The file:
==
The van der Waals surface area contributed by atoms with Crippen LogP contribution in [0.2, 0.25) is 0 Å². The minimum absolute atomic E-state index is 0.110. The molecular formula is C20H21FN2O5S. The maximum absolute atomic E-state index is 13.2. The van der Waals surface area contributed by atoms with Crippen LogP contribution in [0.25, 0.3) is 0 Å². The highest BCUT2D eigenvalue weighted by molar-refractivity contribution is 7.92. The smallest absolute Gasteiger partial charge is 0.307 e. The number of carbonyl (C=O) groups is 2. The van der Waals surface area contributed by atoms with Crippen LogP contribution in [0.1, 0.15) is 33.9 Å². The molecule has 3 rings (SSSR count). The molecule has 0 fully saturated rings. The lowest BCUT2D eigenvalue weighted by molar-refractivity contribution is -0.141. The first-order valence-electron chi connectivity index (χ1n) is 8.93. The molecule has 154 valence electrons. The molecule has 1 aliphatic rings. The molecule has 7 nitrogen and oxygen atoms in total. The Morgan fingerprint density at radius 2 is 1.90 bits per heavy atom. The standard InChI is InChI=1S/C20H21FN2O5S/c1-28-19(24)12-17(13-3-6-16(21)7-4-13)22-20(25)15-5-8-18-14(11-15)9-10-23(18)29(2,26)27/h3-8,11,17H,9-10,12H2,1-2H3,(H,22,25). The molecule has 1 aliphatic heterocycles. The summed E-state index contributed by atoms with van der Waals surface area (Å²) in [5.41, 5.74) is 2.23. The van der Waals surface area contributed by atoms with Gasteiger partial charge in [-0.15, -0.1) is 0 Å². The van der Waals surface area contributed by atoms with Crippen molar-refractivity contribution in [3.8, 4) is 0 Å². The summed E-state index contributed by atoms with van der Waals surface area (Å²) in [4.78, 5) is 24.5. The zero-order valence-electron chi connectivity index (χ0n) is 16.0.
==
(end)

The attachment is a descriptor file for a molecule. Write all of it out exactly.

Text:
The van der Waals surface area contributed by atoms with Crippen LogP contribution in [0.2, 0.25) is 0 Å². The minimum absolute atomic E-state index is 0.110. The molecular formula is C20H21FN2O5S. The maximum absolute atomic E-state index is 13.2. The van der Waals surface area contributed by atoms with Crippen LogP contribution in [0.25, 0.3) is 0 Å². The highest BCUT2D eigenvalue weighted by molar-refractivity contribution is 7.92. The smallest absolute Gasteiger partial charge is 0.307 e. The number of carbonyl (C=O) groups is 2. The van der Waals surface area contributed by atoms with Crippen LogP contribution in [0.1, 0.15) is 33.9 Å². The molecule has 3 rings (SSSR count). The molecule has 0 fully saturated rings. The lowest BCUT2D eigenvalue weighted by molar-refractivity contribution is -0.141. The first-order valence-electron chi connectivity index (χ1n) is 8.93. The molecule has 154 valence electrons. The molecule has 1 aliphatic rings. The molecule has 7 nitrogen and oxygen atoms in total. The Morgan fingerprint density at radius 2 is 1.90 bits per heavy atom. The standard InChI is InChI=1S/C20H21FN2O5S/c1-28-19(24)12-17(13-3-6-16(21)7-4-13)22-20(25)15-5-8-18-14(11-15)9-10-23(18)29(2,26)27/h3-8,11,17H,9-10,12H2,1-2H3,(H,22,25). The molecule has 1 aliphatic heterocycles. The summed E-state index contributed by atoms with van der Waals surface area (Å²) in [5.41, 5.74) is 2.23. The van der Waals surface area contributed by atoms with Gasteiger partial charge in [-0.15, -0.1) is 0 Å². The van der Waals surface area contributed by atoms with Crippen molar-refractivity contribution in [3.8, 4) is 0 Å². The summed E-state index contributed by atoms with van der Waals surface area (Å²) in [4.78, 5) is 24.5. The zero-order valence-electron chi connectivity index (χ0n) is 16.0.